Average pictures, but has decent sockets, key features and a low price
Good high-def picture quality
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Humax's LCD TV output has always been overshadowed by the success of its Freeview PVRs (hard disk drive-based video recorders), which is a shame given that the company's TVs offer must-have features at wallet-friendly prices.
Take this 23in LCD for example - it provides a digital TV tuner, HDMI and HD-readiness for the sum of £400, which is £300 less than Panasonic's similar-sized rival and £100 less than Sony's 20in model.
However, that price tag has taken its toll on build quality. The external black and silver bodywork feels plasticky, and there's nothing that sets the LU23-TD2's looks apart from the other budget sets on the market.
However, the LU23-TD2's rear panel is much more interesting to look at, with the 720p/1080i-capable HDMI lining up alongside component video inputs and a single Scart. Rounding up this generous selection is a PC VGA input and common interface slot for adding pay TV services, the latter signifying a digital tuner's presence.
The 1366 x 768 widescreen resolution comfortably accommodates hi-def pictures, and the 170 Degrees viewing angle is standard. There's a limited array of picture and sound presets, including a Fleshtone mode for better reproduction of skin, plus noise reduction and an Extended Pseudo Stereo mode (EPS). There's also a full range of DVB functionality, including digital text, access to interactive services and a seven-day EPG.
The set's user interface is a visual let-down, with uninspiring menus that look like they came from a PC monitor. Yet that doesn't stop the menus being very easy to navigate, using the remarkably well-designed remote, that is comfortable to hold and sports large foolproof buttons.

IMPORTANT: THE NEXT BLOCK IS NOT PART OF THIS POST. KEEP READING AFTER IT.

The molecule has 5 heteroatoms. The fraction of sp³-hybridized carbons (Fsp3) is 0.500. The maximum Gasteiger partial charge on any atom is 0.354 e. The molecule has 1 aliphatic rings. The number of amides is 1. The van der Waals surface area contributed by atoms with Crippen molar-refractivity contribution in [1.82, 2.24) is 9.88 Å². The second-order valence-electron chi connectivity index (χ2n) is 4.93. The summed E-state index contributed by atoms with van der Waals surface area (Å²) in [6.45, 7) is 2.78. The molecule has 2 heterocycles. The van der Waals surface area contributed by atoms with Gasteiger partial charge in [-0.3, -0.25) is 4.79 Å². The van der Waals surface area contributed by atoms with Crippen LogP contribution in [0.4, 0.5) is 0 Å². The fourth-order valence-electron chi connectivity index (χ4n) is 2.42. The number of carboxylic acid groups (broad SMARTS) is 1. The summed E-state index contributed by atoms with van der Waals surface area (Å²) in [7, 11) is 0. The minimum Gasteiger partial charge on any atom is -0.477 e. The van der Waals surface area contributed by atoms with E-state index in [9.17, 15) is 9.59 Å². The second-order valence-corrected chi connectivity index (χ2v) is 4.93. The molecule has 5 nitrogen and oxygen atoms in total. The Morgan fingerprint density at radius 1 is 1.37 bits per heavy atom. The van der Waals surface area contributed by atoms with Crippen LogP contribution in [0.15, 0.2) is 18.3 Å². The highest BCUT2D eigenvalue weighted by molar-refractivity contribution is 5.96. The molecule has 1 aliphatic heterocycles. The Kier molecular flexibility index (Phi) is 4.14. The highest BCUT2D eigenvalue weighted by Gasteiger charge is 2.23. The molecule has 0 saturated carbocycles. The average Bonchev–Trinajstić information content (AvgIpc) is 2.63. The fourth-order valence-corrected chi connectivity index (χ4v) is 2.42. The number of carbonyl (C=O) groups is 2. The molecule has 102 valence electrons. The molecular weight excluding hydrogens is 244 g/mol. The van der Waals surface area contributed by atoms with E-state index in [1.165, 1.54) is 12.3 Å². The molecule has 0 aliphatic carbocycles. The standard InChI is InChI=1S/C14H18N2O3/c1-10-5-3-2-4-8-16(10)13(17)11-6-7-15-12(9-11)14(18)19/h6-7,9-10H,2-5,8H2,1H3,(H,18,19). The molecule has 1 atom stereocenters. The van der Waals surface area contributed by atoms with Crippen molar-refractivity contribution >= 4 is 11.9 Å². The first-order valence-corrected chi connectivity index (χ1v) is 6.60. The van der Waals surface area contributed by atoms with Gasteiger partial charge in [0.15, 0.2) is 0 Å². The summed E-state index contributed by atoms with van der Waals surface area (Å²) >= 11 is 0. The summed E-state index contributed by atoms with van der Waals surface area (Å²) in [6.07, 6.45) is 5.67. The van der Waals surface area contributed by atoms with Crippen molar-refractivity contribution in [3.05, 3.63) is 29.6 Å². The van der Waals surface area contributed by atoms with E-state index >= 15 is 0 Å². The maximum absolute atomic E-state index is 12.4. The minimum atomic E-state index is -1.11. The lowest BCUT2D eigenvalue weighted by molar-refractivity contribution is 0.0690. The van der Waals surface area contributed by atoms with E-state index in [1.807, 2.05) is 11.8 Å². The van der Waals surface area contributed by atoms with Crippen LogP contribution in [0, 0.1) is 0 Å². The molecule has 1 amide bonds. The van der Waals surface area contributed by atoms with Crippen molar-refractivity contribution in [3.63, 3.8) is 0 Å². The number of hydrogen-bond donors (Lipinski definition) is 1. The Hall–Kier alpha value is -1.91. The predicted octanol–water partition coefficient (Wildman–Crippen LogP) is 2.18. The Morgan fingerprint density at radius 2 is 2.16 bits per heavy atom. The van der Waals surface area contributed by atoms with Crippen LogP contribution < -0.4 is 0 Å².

Good for the price
Standard-def pictures from the built-in digital tuner are bright and dynamic, but are hindered by a layer of noise that gently pulsates across the whole screen. The image also seems softer than we're used to, highlighted by the slightly fuzzy lettering on the BBC's Wimbledon captions. DVD playback looks a little sharper but still not up to the knockout standards we expect.
Things improve greatly with hi-def pictures from a Sky HD box, which look crisper, deeper and cleaner than standard-def. The set picks out fine detail during BBC HD's tennis coverage, even tricky details like faces in the crowd or the net crisscrossing across the court. The movement of the ball is also smooth and generally blur-free.
Further evidence of the set's impressive eye for detail can be found by flicking to A Night at the Museum on Sky Movies HD, where the rural woodland settings are brought to life by excellent reproduction of leaves, bushes and other natural textures.
Colours are generally strong too, although the set's handling of blacks could be better - dark scenes look washed out in places, and the picture lacks the sort of punch afforded by the Sony.
However, the Humax produces very enjoyable sound quality. The LU23-TD2's 8W output is loud without straining the ears, speech is crisp and EPS lends stereo sound a genuine sense of horizontal width.
The LU23-TD2's picture and build quality might not be up to the standards of bigger name rivals, but its pictures and sound are certainly good enough to make your £400 feel like money well spent.
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